TOKYO (Reuters) - Nomura Holdings Inc (8604.T), Japan’s biggest brokerage and investment bank, racked up its first quarterly loss in five quarters as the coronavirus pandemic battered global stock markets.
The firm posted a fourth-quarter net loss of 34.5 billion yen ($324.22 million), its first loss since the October-December period in 2018.
Net profit for the year ended March came in at 217 billion yen, compared with an average estimate of 276 billion yen from five analysts polled by Refinitiv.
“The quarterly results were tough as losses on trading assets and equities have grown due to drastic market moves in March,” Chief Financial Officer Takumi Kitamura told reporters in a telephone conference on Friday.
Nomura’s asset management division posted a pretax loss of 8.7 billion yen in the quarter, mainly because the share price of its affiliate American Century Investments fell during the period, it said in a statement, adding the total loss related to the company was 16.4 billion yen.
It was the first quartely loss in the division since the October-December period of 2008.
Pretax income for the wholesale segment, which serves corporations and institutional investors, came in at 10.1 billion yen for the three months through March compared with a 13 billion yen pretax loss a year ago.
The retail division recorded pretax income of 18.4 billion yen, more than 5 times that from a year earlier.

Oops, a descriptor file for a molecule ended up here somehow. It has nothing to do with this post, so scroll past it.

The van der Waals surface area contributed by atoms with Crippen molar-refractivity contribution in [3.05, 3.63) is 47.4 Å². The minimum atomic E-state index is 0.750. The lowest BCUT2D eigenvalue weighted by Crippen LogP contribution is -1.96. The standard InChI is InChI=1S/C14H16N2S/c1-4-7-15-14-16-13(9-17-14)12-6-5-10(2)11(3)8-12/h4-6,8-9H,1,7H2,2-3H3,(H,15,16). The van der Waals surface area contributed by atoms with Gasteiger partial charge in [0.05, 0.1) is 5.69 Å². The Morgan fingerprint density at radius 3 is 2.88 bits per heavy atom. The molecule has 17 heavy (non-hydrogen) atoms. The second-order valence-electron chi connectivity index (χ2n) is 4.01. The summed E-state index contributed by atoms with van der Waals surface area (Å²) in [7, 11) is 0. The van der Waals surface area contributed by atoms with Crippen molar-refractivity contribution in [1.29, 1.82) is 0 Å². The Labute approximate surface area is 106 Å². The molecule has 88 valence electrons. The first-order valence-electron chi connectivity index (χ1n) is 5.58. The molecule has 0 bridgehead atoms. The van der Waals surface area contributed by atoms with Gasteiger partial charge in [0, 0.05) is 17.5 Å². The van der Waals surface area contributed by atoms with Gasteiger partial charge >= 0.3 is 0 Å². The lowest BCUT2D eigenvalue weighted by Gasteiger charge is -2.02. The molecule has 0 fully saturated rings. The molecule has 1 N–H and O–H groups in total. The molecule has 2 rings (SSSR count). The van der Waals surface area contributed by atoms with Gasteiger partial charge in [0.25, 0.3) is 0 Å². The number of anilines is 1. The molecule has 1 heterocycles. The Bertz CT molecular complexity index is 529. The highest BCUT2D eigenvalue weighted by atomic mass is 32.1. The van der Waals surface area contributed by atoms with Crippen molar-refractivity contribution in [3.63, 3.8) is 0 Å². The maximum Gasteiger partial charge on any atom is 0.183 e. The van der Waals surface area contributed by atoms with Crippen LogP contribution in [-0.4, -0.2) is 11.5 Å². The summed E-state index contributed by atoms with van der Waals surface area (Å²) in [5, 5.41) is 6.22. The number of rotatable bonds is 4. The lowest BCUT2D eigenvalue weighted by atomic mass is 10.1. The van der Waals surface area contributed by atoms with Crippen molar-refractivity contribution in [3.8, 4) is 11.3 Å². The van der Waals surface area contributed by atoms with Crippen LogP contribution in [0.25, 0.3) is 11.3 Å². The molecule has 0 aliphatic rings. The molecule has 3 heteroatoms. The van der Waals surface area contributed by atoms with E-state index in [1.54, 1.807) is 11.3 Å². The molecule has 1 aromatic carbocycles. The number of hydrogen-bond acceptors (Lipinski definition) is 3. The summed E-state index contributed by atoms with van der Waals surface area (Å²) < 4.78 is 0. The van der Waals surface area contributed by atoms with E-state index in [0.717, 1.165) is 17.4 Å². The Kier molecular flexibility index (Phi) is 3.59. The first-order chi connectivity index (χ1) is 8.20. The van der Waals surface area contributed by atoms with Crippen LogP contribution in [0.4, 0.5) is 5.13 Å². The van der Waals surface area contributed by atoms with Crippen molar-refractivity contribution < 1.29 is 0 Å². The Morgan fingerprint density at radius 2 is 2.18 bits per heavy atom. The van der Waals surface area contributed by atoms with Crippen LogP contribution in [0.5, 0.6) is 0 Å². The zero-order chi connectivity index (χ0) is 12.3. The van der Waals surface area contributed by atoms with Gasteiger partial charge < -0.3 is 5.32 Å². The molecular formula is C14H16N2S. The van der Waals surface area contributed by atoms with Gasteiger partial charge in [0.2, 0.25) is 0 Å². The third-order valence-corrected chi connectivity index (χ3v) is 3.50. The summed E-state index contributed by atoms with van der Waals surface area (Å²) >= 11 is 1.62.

Nomura has been in a heavy cost-cutting mode for the past year, targeting about 140 billion yen in cost cuts by March 2022. About 70% of the plan has been achieved as of end-March, Kitamura said.
While Nomura’s retail division was the most profitable among three segments, that will be difficult to sustain outlook as the government has asked its citizens to stay home as much as possible to halt the spread of the COVID-19 respiratory illness.
Nomura has suspended over-the-counter business at all its retail branches nationwide after the government last month expanded the state of emergency to all areas of the country.
That means that one of Nomura’s major strengths, face-to-face style sales to retail investors, might be scraped.
“I’ve got used to face-to-face style and now I feel like I lost my weapon if I can’t meet my customer,” said a Nomura sales person in the retail division who declined to be named as the person is not authorised to speak to media.
Sales persons are now only allowed to reach their customers via phone and email, Nomura said.
“We were just like actors in front of customers but we are now like radio DJs. It’s really hard to sell products only with our voice,” the sales person said.
CFO Kitamura told reporters revenue in the retail division in April had decreased by about 20%, compared with the monthly average from January to March.
Editing by Jacqueline Wong